2) Turn the power back on. Now, using your multimeter, you are going to determine which of the three colored wires is the recent wire. There needs to be only one HOT wire in one in every of the 2 switch boxes. This is the common wire for that box. Set your multimeter to a minimum of 110 volts. Hold one of the probes on a known ground, comparable to a metal outlet box or a bare ground wire. Touch the other probe to the colored wires, one by one. The wire that registers voltage is the hot wire, and the common wire for this box.
NOTE: It is wise to also test the three colored wires in the other box for voltage also, if you have not already. There should not be any, but with the strange wiring I’ve seen through the years, it is worth taking a minute to do that. Using a voltage tester, touch one probe to a known ground (metal outlet box or bare ground wire) and the opposite probe to every wire. You should not get a voltage reading. In case you do find voltage, because of this this switch is meant to control another appliance, light, or outlet. Perhaps you’re checking the wrong switch?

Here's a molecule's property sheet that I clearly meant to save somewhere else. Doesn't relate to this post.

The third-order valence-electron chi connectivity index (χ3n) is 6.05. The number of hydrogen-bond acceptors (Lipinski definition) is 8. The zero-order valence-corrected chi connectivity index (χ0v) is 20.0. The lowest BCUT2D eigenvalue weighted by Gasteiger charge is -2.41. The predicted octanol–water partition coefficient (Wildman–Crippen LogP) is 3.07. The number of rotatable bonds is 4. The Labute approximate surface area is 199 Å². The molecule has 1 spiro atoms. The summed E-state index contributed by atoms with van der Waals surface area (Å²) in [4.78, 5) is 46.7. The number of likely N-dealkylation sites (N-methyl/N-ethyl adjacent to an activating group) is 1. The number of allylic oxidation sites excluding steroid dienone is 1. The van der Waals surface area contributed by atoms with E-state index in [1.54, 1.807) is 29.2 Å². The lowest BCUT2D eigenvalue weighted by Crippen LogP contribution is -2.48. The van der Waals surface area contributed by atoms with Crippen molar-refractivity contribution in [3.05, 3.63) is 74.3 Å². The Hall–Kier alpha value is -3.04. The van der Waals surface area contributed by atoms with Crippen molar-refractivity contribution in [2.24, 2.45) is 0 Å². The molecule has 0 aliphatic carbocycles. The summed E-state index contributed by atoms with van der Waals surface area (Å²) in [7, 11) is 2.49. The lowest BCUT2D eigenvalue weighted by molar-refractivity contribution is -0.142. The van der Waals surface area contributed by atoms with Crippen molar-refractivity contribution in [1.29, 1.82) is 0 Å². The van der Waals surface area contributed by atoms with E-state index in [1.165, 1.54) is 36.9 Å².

ONLY One of many ELECTRICAL BOXES IN A three WAY CIRCUIT IS CONNECTED Directly to HOT TERMINAL OF The principle PANEL!!
After you have finished testing for HOT wires, turn the facility OFF! You won’t need power again until the switches are installed.
3) Install the primary 3-way switch within the box with the new wire, attaching the recent wire to the common terminal of the switch. Attach the other two wires, the travelers, to the other two terminals of the switch. If there is a bare ground wire, attach that to the ground lug of the switch.
4) Go to the opposite box (with no HOT wire). Set your multimeter to infinite resistance or to “continuity”. Touch one of many probes of the multimeter to a known ground, such as the metal outlet box or bare ground wire. Touch the opposite probe each of the three wires. Only one among them will register resistance or, when you’ve got a continuity tester, will cause a “beep”. You might have identified the common wire for this box.